Monday, July 14, 2014
Inquirer Daily News

Turzai calls abortion regs 'pro life' legislation

The soundbite that came back to bite House Majority leader Mike Turzai (R., Allegheny) across the cable news airwaves in the past 72 hours, even making its way to "The Colbert Report" last night.

Turzai calls abortion regs 'pro life' legislation

The soundbite came back to bite House Majority leader Mike Turzai (R., Allegheny) across the cable news airwaves in the past 72 hours, even making its way to "The Colbert Report" last night.

But lost in the frenzy over Turzai's statement on the new voter ID law, was the comment that came right before it.

Turzai, in ticking off the GOP-led legislature's accomplishments, mentioned the abortion facility regulations bill signed by Gov. Corbett in December ostensibly to protect the health of women patients.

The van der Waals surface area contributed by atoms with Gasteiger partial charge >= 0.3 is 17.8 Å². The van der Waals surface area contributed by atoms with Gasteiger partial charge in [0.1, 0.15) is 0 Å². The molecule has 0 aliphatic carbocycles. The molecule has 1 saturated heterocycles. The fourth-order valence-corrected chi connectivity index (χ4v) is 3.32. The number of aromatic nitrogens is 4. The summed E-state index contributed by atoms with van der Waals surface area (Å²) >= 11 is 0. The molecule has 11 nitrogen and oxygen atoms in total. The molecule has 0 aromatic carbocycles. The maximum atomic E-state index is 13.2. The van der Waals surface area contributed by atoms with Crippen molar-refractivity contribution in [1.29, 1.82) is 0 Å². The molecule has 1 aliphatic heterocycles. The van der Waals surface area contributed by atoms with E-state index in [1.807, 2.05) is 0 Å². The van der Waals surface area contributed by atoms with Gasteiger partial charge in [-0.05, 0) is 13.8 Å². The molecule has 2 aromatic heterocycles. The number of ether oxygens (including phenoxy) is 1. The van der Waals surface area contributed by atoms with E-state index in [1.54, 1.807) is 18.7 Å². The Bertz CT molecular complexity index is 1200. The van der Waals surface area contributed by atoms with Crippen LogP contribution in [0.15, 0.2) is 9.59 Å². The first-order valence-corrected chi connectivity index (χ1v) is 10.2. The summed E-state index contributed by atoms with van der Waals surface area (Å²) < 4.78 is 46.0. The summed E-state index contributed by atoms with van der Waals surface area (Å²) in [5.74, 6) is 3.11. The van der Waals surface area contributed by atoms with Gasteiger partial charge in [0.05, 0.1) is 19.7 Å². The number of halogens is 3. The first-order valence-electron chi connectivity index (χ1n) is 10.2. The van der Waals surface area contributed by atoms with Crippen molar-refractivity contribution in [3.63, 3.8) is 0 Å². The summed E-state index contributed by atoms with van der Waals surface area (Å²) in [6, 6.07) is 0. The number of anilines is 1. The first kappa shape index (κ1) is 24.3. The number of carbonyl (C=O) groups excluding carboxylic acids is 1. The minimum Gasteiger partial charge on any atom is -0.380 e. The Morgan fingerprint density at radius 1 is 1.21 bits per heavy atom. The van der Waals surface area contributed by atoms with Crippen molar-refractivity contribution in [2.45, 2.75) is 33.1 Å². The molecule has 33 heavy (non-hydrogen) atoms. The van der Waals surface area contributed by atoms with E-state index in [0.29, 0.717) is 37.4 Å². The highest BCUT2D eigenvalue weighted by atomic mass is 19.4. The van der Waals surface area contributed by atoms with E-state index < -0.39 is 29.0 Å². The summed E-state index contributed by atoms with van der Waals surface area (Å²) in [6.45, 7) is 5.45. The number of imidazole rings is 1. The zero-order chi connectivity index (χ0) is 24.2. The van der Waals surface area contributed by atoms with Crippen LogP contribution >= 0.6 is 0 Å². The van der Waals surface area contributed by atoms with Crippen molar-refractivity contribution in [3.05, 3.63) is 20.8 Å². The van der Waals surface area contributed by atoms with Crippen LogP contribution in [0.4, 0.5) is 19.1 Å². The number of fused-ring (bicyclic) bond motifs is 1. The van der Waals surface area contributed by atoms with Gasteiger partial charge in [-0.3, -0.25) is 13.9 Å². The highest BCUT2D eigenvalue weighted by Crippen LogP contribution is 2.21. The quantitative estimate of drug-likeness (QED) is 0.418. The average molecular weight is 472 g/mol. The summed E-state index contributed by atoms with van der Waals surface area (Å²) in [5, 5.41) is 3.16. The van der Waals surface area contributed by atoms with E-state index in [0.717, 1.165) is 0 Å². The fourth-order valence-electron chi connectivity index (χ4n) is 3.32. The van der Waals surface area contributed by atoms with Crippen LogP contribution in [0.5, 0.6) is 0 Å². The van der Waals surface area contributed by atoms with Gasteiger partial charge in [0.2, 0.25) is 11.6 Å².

Turzai called it "the first pro-life legislation [in Pennsylvania] in 22 years."

Women's rights advocates say that admission shows the clinic regulations, approved in the wake of the scandal involving Philadelphia abortion doctor Kermit Gosnell, were ideologically-based and were not advanced in the interest of women's health.

"It is clear now that comments about the regulations being about concern about women's safety was subterfuge," said Carol Tracy, executive director of the Women's Law Project. ""This demonstrates there was no concern about the health of women."

Speaking to an audience at the state GOP meeting in Hershey, Turzai said the new voter ID law would "allow Governor Romney to win the state of Pennsylvania."

Democrats seized on the remark as an admission that Republicans were trying to suppress not protect the rights of citizens.

For more on the ID flap, read the Inquirer's report here. 

 

 

Click herefor Philly.com's politics page.

About this blog

Commonwealth Confidential gives you regularly updated coverage of the state legislature, the governor and the workings of the state bureaucracy. It is written by Angela Couloumbis and Amy Worden in the Inquirer's Harrisburg bureau, based right in the statehouse, and by the newspaper's far-flung campaign reporters.



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